"Both sides are still groping for a channel with which they can both be comfortable," said a senior Administration official. The United States has relied on Japanese and Swiss envoys as the main conduits for official communication, while using the Algerians as middlemen in both Lebanon and Iran.
The official said the Iranians have relayed messages through the Algerians and other governments that he would not identify. He said there is strong speculation that Algeria may become the leading channel for mediation, a role it also played during the 1979-81 hostage crisis in Tehran. The official said Algeria probably would be the second choice of both the United States and Iran and therefore an acceptable compromise.
Despite the encouraging developments, a high-ranking U.S. diplomatic official was guarded in his assessment. "The Iranians, as they have in the past, have used different channels to send different messages," the official said. Some of the messages "are encouraging, others less so."
So far, the official noted, there has been no single, authoritative message from Iran on which the U.S. government could rely.
In the absence of a direct channel to Iran, officials are wary of being whipsawed by purported middlemen, each bearing a different set of demands. Officials also worry that if the United States appears too eager to open talks, Iran's government and the Shiite militants in Lebanon may begin to escalate their demands.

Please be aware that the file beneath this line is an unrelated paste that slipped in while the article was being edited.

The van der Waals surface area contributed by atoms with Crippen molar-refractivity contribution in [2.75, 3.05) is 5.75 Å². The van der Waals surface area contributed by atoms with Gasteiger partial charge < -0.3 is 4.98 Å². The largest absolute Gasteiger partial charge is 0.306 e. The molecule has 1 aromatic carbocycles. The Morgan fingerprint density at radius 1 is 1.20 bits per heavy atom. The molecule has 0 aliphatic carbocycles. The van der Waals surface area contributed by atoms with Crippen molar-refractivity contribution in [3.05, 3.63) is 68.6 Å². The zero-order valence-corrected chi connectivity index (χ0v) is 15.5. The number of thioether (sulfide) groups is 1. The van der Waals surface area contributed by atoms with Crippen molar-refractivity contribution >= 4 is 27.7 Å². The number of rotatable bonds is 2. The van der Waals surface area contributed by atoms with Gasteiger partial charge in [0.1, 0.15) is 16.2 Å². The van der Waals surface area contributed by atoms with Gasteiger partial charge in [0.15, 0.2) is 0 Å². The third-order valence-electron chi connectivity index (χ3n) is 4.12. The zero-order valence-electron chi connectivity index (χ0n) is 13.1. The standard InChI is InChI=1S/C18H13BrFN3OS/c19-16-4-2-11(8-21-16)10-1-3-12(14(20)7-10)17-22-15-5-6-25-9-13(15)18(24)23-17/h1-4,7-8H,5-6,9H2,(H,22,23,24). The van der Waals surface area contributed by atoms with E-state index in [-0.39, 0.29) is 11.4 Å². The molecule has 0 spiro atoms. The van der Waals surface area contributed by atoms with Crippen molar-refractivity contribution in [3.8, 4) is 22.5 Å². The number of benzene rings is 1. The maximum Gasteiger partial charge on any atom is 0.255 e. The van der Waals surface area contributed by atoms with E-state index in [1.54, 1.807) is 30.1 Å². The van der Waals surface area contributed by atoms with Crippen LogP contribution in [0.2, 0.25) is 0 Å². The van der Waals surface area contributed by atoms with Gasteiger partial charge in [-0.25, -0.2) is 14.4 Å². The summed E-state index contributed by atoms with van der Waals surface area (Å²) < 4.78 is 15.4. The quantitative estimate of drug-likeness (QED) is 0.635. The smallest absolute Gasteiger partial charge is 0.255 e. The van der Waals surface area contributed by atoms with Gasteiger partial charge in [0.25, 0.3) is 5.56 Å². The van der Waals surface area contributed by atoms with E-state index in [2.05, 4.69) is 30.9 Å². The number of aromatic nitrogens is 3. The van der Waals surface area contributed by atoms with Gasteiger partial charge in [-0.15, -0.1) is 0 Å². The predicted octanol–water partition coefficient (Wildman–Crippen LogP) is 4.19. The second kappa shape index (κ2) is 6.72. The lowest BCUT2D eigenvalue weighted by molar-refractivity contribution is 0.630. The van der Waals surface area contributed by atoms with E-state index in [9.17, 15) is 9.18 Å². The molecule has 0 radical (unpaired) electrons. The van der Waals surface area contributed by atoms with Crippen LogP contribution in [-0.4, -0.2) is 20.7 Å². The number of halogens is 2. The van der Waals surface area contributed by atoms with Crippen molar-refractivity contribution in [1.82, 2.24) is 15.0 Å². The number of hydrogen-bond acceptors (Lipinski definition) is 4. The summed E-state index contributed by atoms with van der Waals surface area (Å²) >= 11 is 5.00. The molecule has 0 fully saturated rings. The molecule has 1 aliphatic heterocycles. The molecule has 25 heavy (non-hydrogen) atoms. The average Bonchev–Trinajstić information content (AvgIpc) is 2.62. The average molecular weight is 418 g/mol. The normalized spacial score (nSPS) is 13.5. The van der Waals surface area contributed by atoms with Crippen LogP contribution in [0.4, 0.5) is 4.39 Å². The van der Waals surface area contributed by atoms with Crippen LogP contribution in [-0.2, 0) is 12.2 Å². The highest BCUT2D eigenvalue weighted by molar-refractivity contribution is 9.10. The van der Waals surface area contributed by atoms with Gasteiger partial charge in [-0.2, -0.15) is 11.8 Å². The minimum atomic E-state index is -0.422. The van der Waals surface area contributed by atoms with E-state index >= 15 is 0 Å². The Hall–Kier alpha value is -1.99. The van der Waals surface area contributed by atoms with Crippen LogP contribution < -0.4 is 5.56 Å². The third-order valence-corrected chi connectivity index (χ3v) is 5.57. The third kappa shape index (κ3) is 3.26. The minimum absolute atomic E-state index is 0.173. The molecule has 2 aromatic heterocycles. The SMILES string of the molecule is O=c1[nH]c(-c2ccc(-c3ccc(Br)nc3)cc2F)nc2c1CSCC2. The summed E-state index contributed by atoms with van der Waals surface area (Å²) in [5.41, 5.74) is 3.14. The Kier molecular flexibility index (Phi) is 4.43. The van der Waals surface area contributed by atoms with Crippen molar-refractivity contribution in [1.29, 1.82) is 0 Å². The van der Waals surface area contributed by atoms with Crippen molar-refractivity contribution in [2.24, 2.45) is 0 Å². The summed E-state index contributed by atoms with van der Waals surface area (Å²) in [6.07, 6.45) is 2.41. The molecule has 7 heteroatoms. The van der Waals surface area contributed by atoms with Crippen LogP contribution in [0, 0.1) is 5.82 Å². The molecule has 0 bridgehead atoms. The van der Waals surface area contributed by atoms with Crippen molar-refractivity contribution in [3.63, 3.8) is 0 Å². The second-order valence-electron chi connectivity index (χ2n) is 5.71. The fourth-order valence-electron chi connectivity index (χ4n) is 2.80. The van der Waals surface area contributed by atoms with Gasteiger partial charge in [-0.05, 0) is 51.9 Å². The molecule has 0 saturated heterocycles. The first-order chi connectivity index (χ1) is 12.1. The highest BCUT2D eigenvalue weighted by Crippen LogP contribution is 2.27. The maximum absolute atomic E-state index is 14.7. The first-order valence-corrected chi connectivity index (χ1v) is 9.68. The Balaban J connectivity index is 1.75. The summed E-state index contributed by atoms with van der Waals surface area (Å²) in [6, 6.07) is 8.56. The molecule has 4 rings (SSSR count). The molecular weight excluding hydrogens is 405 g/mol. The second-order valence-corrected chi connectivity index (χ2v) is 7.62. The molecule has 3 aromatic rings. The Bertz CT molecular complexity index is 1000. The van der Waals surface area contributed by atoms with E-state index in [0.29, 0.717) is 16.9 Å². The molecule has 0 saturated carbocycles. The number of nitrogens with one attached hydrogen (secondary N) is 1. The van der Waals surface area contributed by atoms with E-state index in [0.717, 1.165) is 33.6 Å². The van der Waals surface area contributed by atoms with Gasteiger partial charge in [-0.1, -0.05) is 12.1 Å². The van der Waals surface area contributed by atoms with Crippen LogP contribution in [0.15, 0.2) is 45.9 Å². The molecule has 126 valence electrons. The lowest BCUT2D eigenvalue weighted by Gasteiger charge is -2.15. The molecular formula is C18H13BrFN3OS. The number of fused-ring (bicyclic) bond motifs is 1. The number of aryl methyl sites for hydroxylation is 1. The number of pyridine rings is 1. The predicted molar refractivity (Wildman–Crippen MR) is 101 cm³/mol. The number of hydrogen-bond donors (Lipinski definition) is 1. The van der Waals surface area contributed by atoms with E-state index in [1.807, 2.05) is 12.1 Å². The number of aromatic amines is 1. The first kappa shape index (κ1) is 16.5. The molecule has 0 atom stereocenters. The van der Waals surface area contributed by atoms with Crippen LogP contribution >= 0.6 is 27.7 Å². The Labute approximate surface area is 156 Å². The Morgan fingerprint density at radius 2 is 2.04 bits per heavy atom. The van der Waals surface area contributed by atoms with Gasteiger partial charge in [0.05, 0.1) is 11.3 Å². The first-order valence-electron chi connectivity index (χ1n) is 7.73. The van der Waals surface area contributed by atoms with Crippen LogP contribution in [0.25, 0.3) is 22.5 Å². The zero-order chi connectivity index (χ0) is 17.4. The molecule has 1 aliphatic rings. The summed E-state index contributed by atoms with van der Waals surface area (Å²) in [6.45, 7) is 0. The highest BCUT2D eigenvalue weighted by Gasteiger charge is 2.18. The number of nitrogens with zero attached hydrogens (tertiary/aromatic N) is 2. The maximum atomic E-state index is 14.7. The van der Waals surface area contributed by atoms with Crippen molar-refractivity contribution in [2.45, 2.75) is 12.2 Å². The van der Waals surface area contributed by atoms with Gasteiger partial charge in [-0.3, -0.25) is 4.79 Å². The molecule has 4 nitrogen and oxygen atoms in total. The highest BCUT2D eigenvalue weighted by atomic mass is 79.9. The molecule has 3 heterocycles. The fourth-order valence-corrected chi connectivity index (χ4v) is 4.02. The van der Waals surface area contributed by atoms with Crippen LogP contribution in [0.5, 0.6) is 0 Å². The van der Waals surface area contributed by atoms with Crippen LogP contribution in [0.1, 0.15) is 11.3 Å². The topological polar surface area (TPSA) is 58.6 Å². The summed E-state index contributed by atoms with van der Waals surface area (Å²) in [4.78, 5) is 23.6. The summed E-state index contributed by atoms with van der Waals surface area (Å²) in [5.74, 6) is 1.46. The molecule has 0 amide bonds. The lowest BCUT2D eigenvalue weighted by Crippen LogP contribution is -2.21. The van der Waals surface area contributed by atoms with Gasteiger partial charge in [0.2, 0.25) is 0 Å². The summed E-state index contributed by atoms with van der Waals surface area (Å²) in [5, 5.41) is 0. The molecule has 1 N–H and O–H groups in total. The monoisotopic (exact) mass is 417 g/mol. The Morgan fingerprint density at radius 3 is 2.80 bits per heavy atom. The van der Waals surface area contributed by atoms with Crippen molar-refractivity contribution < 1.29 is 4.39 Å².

So far, for example, the captors in their public statements have called for release of Lebanese and Palestinian prisoners held in Israel. In the past, however, some of the same groups have demanded release of Shiite prisoners held in Kuwait since a series of bombings in 1983. And the faction that held Higgins in the past has called for the release of Mohammed Ali Hamadi, who was convicted earlier this year of involvement in the 1985 hijacking of a TWA jetliner.
"We've gotten burned when we jumped at words in the past," a senior Administration official said. "This time . . . we'll have to be patient and consistent, which we haven't always been."
Bush, after spending considerable time on the phone last week calling world leaders asking for their help, is now leaving diplomatic efforts to the State Department.
Times staff writers James Gerstenzang, Norman Kempster and Ronald J. Ostrow contributed to this story.